Lears’ most recent feature documentary, The
Hand That Feeds, co-directed with Robin Blotnick, won the audience award
for best feature at Full Frame Documentary Film Festival 2014, Best of Fest
recognition at AFI Docs, and the jury award for Best Documentary at Sidewalk
Film Festival. It was featured at Good Pitch NY and the Sundance Creative
Producing Lab & Summit in 2013.
Rachel’s first feature doc, Birds of Passage (2010), was supported by
Fulbright and the National Film Institute of Uruguay (ICAU), had two community
screening tours in Uruguay sponsored by the Ministry of Education and Culture,
and was broadcast nationally throughout Latin America. Her ongoing video-art
collaborations with artist Saya Woolfalk have screened at numerous galleries
and museums worldwide since 2008. Lears was a 2013 Sundance Fellow and holds a Ph.D. in Cultural Anthropology from NYU. (Rachel Lears’s official site)
The Hand That Feeds will play at DOC NYC on November 16.
W&H: Please give us your
description of the film playing.
RL: The Hand That Feeds follows a
shy, undocumented immigrant sandwich-maker named Mahoma Lopez and his co-workers
as they set out to end abusive conditions at a New York restaurant chain owned
by powerful investors. The epic power struggle that ensues turns a single city
block into a battlefield in America’s new wage wars.
W&H: What drew you to this
RL: I was
drawn to the “David and Goliath” aspects of this story, the courage of the
protagonists, and the transformative arc of everyday people becoming heroes.
W&H: What was the biggest
challenge in making the film?
first, the biggest challenge was following a rapidly evolving story in between
freelance jobs while we didn’t have any funding. Later, it became working as a
small team while rushing to finish the film quickly in order to get it out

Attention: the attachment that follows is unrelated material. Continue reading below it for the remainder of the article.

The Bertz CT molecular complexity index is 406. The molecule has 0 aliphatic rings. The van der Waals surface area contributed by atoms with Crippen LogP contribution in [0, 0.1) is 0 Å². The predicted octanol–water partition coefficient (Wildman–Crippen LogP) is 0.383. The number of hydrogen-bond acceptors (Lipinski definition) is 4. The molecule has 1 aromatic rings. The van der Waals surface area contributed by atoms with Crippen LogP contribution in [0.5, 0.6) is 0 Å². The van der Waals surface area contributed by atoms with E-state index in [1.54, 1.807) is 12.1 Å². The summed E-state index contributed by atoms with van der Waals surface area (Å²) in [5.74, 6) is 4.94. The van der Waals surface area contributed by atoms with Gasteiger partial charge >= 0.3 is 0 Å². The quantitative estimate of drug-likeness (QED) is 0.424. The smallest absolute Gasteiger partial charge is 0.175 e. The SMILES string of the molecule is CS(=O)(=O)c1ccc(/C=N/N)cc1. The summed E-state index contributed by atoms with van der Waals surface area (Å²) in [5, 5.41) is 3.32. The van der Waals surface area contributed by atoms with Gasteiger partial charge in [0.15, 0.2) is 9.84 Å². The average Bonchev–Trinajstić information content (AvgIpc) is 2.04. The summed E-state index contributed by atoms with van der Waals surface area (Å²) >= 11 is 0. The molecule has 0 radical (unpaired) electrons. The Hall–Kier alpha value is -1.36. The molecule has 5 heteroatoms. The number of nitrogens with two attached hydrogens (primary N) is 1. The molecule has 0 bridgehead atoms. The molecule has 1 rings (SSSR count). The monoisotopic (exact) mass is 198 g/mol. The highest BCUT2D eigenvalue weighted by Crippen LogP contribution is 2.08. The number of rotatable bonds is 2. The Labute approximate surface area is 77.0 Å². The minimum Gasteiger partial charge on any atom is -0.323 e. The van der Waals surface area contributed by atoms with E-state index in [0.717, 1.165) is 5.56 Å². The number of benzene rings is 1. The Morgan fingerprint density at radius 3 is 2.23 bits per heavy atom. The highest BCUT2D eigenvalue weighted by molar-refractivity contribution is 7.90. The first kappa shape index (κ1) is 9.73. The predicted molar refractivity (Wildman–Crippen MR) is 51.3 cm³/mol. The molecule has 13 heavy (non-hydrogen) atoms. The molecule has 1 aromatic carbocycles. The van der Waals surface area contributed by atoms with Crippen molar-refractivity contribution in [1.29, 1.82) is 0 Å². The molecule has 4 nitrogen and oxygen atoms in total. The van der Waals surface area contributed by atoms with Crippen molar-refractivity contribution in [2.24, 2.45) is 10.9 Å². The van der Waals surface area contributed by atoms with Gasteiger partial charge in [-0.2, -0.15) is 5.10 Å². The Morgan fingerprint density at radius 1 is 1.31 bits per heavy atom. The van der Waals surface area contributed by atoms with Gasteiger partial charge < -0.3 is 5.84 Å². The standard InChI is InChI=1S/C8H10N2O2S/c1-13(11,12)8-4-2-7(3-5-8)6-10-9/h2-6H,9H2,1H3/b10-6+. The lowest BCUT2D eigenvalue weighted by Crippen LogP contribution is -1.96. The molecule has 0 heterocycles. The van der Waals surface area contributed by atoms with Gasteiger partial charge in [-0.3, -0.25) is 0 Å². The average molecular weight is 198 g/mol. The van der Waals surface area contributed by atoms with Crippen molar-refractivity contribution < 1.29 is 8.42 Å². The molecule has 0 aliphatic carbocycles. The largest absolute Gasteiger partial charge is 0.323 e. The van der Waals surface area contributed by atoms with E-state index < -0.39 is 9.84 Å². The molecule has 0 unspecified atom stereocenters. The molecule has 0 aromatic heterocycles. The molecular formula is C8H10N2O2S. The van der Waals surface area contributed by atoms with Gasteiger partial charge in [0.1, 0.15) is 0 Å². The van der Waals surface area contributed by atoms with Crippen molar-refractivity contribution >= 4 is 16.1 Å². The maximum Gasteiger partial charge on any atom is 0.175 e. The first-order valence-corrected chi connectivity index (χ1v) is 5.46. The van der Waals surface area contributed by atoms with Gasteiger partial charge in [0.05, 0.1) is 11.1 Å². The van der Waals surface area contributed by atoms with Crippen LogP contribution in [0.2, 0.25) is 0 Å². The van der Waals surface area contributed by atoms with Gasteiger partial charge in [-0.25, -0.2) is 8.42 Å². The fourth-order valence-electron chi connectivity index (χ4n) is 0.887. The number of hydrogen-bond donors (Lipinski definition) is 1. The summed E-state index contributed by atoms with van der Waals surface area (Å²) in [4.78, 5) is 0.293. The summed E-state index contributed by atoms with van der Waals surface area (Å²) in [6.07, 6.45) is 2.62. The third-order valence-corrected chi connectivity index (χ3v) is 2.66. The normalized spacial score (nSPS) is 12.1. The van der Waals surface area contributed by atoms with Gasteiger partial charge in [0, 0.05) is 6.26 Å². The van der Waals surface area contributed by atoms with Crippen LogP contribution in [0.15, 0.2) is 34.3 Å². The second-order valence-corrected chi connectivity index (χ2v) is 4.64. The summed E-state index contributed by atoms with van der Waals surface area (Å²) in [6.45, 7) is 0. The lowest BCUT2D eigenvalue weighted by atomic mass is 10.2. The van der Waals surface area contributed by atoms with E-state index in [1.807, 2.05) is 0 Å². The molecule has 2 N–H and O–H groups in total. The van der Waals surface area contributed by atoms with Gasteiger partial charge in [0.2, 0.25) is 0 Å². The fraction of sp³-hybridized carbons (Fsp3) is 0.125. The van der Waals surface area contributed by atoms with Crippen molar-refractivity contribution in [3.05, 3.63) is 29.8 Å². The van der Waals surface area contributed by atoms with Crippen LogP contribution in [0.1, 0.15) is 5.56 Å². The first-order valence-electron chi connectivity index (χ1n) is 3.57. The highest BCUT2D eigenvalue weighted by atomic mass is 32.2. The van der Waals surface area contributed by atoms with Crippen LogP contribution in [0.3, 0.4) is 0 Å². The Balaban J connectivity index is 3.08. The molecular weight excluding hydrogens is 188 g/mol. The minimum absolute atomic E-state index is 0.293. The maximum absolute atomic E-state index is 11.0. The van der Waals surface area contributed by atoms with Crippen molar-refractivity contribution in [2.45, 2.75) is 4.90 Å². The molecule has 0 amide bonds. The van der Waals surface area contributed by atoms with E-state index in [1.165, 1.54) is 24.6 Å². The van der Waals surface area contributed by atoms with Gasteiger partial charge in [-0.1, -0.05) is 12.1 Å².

while the issues of fast-food strikes were [still] in the news.
W&H: What do you want people
to think about when they are leaving the theater?
would hope that people leave the theater with an invigorated sense that it’s
possible to stand up — individually and collectively — and create meaningful, local
change that really affects either their own lives or those of others.
W&H: What advice do you have
for other female directors?
to shoot and edit — you can get a lot more done on a low budget this way, and if
you work with DPs or editors later, you’ll be able to engage with them
artistically at a deeper level as a director.
W&H: What’s the biggest
misconception about you and your work?
think it might be that The Hand That
Feeds is an “activist film” or “advocacy piece” because
it does have a point of view on a controversial issue. I hope that when people
see it, they will realize that my co-director and I are actually filmmakers
first, and we’ve done our best to construct an entertaining, artistic, and
W&H: How did you get your
first main phase of production was funded primarily by the co-directors’
in-kind investment of labor. Eventually, we were able to secure major grants
from the Sundance Documentary Fund, Latino Public Broadcasting, Chicken & Egg
Pictures, NYSCA, the Cinereach Project at Sundance Institute, and the
Bertha/BRITDOC Connect Fund.
W&H: Name your favorite
woman-directed film and why.
RL: I think perhaps La Ciénaga by Lucrecia Martel. I love its intense, rather queasy
color palette and the everyday realism of the family drama.